Another Blow for the Economy

by Pejman Yousefzadeh on July 6, 2012

More bad news on the jobs front:

The U.S. economy created just 80,000 jobs in June and the unemployment rate held steady at 8.2 percent, reflecting continued slow growth in the economy with the presidential election just four months away.

The Bureau of Labor Statistics said private payrolls increased 84,000, while the government lost 4,000 jobs. Economists expected job growth of about 100,000 and the unemployment rate to be unchanged, though many had increased their forecasts based on some recent indicators.

With yet another month of weak employment growth, the second quarter marks the worst three-month period in two years. The period averaged just 75,000 per month, against 226,000 in the first quarter, which benefited from an unusually mild winter.

May’s weak initial 69,000 report was revised upward to 77,000, which made the June growth essentially the same. The April number was revised lower, from 77,000 to 68,000.

“What a disappointing number,” said Jeff Savage, regional chief investment officer for Wells Fargo Private Bank. “This was kind of disastrous. We’re not even keeping up with demographics at this point. This is not going to be liked in the markets.”

And the response from 1600 Pennsylvania Avenue? President Obama said that the jobs numbers represented “a step in the right direction.” To be sure, he also said that he wanted faster jobs growth, but this White House appears to be missing the point. A mere 80,000 jobs created doesn’t amount to a step in the right direction, when hundreds of thousands of jobs a month need to be created in order to get the employment market back into fighting shape. As things stand, filings for disability are outpacing jobs growth. And let’s not forget that the administration promised us that passage of the stimulus bill back in 2009 would bring unemployment down to 5.6%. It remains stuck at 8.2%. And consider:

– If the size of the U.S. labor force as a share of the total population was the same as it was when Barack Obama took office—65.7% then vs. 63.8% today—the U-3 unemployment rate would be 10.9%. Even if you take into account that the LFP should be declining as America ages, theunemployment rate would be 10.5%.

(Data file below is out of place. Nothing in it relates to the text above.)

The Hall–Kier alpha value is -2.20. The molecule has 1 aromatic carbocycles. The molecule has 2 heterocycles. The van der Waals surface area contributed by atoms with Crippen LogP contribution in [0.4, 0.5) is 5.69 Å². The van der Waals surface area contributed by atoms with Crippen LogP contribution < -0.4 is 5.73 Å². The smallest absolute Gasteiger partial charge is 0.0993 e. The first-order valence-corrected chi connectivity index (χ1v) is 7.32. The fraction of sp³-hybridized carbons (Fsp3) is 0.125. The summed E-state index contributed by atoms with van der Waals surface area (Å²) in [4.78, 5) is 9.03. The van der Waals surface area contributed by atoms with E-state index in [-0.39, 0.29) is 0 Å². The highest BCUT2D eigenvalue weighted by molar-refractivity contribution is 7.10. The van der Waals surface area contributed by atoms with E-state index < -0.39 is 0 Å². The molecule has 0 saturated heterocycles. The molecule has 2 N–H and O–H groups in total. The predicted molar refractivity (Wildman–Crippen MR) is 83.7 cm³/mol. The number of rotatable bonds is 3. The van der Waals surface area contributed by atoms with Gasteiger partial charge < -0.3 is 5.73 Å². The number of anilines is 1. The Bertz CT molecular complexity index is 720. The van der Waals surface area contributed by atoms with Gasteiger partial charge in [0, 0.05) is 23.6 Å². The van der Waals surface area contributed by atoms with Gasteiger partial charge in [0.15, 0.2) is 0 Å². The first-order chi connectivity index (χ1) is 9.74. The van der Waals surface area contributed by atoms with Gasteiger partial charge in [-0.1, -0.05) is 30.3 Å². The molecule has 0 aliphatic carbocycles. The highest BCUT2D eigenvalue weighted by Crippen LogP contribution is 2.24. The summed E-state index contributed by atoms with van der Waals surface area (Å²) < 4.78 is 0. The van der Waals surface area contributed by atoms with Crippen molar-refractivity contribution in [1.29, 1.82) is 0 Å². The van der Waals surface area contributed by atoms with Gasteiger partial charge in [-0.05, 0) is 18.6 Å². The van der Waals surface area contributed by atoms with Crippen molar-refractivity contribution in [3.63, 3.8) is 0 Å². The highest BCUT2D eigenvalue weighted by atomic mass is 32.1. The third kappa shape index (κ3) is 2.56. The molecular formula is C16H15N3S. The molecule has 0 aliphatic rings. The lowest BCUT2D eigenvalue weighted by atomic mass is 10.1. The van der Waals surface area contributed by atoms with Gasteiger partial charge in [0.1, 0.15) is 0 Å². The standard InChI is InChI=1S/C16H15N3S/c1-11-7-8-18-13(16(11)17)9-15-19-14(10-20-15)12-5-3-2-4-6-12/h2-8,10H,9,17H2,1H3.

– The broader U-6 unemployment rate, which includes “all persons marginally attached to the labor force, plus total employed part time for economic reasons,”  is 14.9%, up a bit from May.

– The average duration of unemployment ticked up to 39.9 weeks.

– It will take 219,000 net new jobs a month for unemployment rate to be below 8% on Election Day if current participation rate holds steady.

– Job growth during the three-year Obama recovery has averaged just 75,000 a month for a total of 2.7 million. During the first three years of the Reagan Recovery, job growth averaged 273,000 a month for a total of 9.8 million. If you adjust for the larger U.S. population today, the Reagan Recovery averaged 360,000 jobs a month for a three-year total of 13 million jobs.

These numbers should scare anyone. The fact that the president considers all of this “a step in the right direction” shows that his out-of-touch statements about the private sector “doing fine” were no fluke. Barack Obama really doesn’t get how bad things are out there.

Of course, we know how the Obama campaign will react to all of this. They will tell us that we ought to be more concerned about what Mitt Romney does with his money than with what Barack Obama is doing with ours. How that will get anyone a job, help anyone keep his or her house, put food on the table for millions of families, help households make ends meet, and assist parents working to ensure that their kids can afford college is anyone’s guess.

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